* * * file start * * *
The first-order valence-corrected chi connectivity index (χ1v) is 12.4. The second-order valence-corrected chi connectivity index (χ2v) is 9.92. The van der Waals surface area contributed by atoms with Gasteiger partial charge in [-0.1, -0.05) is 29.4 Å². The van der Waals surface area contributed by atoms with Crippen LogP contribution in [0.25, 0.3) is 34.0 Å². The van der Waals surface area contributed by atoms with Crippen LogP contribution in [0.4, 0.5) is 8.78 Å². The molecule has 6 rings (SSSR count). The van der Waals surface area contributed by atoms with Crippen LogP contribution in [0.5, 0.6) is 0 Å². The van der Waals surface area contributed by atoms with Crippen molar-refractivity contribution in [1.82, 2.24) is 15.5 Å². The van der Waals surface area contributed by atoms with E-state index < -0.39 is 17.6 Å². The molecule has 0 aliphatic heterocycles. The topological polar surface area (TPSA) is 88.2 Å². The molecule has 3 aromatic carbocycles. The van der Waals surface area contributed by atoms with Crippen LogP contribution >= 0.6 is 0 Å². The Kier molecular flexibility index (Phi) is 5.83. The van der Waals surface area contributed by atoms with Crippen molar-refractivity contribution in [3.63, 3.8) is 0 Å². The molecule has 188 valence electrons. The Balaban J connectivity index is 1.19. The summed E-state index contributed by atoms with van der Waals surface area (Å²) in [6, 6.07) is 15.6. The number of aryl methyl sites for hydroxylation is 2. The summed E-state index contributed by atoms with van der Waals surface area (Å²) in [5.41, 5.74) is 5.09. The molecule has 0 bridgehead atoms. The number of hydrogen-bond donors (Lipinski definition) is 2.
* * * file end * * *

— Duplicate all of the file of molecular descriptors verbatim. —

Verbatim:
The first-order valence-corrected chi connectivity index (χ1v) is 12.4. The second-order valence-corrected chi connectivity index (χ2v) is 9.92. The van der Waals surface area contributed by atoms with Gasteiger partial charge in [-0.1, -0.05) is 29.4 Å². The van der Waals surface area contributed by atoms with Crippen LogP contribution in [0.25, 0.3) is 34.0 Å². The van der Waals surface area contributed by atoms with Crippen LogP contribution in [0.4, 0.5) is 8.78 Å². The molecule has 6 rings (SSSR count). The van der Waals surface area contributed by atoms with Crippen LogP contribution in [0.5, 0.6) is 0 Å². The van der Waals surface area contributed by atoms with Crippen molar-refractivity contribution in [1.82, 2.24) is 15.5 Å². The van der Waals surface area contributed by atoms with E-state index < -0.39 is 17.6 Å². The molecule has 0 aliphatic heterocycles. The topological polar surface area (TPSA) is 88.2 Å². The molecule has 3 aromatic carbocycles. The van der Waals surface area contributed by atoms with Crippen LogP contribution >= 0.6 is 0 Å². The Kier molecular flexibility index (Phi) is 5.83. The van der Waals surface area contributed by atoms with Crippen molar-refractivity contribution in [3.63, 3.8) is 0 Å². The molecule has 188 valence electrons. The Balaban J connectivity index is 1.19. The summed E-state index contributed by atoms with van der Waals surface area (Å²) in [6, 6.07) is 15.6. The number of aryl methyl sites for hydroxylation is 2. The summed E-state index contributed by atoms with van der Waals surface area (Å²) in [5.41, 5.74) is 5.09. The molecule has 0 bridgehead atoms. The number of hydrogen-bond donors (Lipinski definition) is 2.